The Corporation’s exposure to credit loss in the event of nonperformance by the other party to the financial instrument for commitments to extend credit and standby letters of credit is represented by the contractual notional amount of those instruments.

 

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The Corporation uses the same credit policies in making commitments and conditional obligations as it does for on-balance sheet instruments.

 

The Corporation may require collateral or other security to support financial instruments with off-balance sheet credit risk.

 

The contract or notional amounts at June 30, 2016 and December 31, 2015, were as follows:

 

(Dollars in thousands)

   June 30, 2016   December 31, 2015 
Financial instruments whose contract amounts represent credit risk:          
Commitments to extend credit  $85,194   $72,552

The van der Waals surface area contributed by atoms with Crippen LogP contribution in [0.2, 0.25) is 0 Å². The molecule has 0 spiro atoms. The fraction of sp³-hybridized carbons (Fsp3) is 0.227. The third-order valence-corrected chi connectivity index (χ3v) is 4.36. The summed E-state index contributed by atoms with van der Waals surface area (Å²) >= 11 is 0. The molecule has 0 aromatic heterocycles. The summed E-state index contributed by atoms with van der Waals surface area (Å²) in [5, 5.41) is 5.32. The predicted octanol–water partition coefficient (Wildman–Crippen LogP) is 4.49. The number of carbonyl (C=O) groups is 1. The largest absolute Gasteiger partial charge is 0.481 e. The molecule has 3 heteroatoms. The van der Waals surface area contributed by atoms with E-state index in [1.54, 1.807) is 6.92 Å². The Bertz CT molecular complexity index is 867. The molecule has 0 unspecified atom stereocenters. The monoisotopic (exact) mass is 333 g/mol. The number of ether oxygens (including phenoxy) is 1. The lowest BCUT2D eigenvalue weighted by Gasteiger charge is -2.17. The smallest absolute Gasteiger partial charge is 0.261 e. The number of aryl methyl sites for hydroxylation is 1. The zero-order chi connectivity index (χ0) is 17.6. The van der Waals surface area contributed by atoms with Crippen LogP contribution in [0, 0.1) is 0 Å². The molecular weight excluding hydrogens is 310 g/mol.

Financial standby letters of credit  $452   $475 
Performance standby letters of credit  $4,660   $4,692 

 

Commitments to extend credit are agreements to lend to a customer as long as there is no violation of any condition established in the contract. Commitments generally have fixed expiration dates or other termination clauses that may require payment of a fee. Since some of the commitments may expire without being drawn upon, the total commitment amounts do not necessarily represent future cash requirements. The Corporation evaluates each customer’s creditworthiness on a case-by-case basis. The amount of collateral obtained, if deemed necessary by the Corporation upon extension of credit, is based on management’s credit evaluation of the borrower. Collateral held varies but may include accounts receivable, inventory, property, plant and equipment, owner-occupied income-producing commercial properties, and residential real estate.